Following on from the interest shown in learning more about the meaning of the liturgy, I’ve dug out a little passage from my own little personal book of contemplations. It refers to the part at the end of the liturgy where the priest has finished dividing the Body into smaller pieces and lifts the paten high twice before he takes it away from the altar to give Communion to the congregation:
From facing the altar, the priest turns around and raises the paten twice towards the congregation, saying “The Holies for the holy”, and the people respond, “Blessed is He who comes in the Name of the Lord”.
This is an announcement to all that this is indeed the Holy Body of Christ. We are reminded, as we were during the last part of the prayers, that those who wish to partake of the Holy Body and Blood must themselves be holy. As the priest holds the Holy Body high, our eyes are drawn upward in longing and desire to be made worthy to share in this Heavenly Feast. But we know that we can never make ourselves worthy of such a privilege, so our upward gaze is also a prayer, a request, a supplication:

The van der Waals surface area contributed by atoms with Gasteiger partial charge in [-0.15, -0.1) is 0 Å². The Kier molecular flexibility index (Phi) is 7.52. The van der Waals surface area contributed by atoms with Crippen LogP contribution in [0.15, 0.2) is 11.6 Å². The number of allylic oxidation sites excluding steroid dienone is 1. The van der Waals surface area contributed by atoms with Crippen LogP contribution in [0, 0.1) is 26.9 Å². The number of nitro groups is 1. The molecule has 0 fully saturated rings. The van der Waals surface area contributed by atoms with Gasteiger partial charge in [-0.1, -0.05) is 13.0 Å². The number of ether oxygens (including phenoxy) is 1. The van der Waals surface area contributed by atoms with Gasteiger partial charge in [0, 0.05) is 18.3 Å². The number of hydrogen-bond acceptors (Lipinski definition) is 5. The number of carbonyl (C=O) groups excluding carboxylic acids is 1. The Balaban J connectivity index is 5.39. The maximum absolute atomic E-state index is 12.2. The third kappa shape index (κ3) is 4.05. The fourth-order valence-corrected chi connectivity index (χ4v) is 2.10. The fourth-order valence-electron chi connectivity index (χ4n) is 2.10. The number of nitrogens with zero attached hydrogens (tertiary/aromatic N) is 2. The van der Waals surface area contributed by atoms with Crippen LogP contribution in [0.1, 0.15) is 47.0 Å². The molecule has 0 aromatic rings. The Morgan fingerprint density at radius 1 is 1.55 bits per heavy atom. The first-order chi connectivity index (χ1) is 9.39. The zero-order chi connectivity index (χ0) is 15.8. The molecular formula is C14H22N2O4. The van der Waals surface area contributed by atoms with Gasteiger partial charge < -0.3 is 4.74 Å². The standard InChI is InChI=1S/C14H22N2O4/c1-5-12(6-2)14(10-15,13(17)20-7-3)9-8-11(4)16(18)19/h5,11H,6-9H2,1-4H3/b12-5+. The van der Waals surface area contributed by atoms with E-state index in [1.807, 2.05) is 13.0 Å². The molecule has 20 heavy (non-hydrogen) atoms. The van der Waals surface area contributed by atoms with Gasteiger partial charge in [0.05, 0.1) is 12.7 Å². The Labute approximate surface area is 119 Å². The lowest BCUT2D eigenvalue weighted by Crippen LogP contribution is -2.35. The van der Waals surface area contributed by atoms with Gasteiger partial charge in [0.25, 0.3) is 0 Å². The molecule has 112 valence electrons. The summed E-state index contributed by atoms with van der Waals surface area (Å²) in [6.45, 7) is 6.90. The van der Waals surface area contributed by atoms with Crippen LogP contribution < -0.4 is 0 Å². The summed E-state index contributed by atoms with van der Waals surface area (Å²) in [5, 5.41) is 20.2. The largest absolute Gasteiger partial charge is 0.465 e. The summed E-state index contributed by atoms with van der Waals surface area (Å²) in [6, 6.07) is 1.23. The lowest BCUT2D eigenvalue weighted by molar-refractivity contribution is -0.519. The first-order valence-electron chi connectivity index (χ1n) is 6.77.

Unto You I lift up my eyes, O You who dwell in the heavens.
Behold, as the eyes of servants look to the hand of their masters,
As the eyes of a maid to the hand of her mistress,
So our eyes look to the LORD our God, Until He has mercy on us.
But it is also a reminder of the Second Coming, hence the two raisings of the paten. Christ is raised high in the air, since He shall come back “as the lightning flashes from the East to the west”. At His first coming, many refused to say, “Blessed is He who comes in the Name of the Lord”, but we now affirm that we are ready to receive Him by saying those very words. Then we are all gathered to Him as we approach for Holy Communion, as all peoples will be gathered to Him on the last day. We then receive Him so He dwells in us and we in Him. Thus do we taste the Kingdom of Heaven while we are yet on earth.
But let all those who approach Communion make sure they are prepared, for the unprepared wedding guest was cast out, and there will be those on the last day who will approach Him, only to find themselves thrust to His left hand side.
I will try to share a few more of these contemplations over the coming months, and I would love to hear your own contemplations on your favourite bits of the liturgy.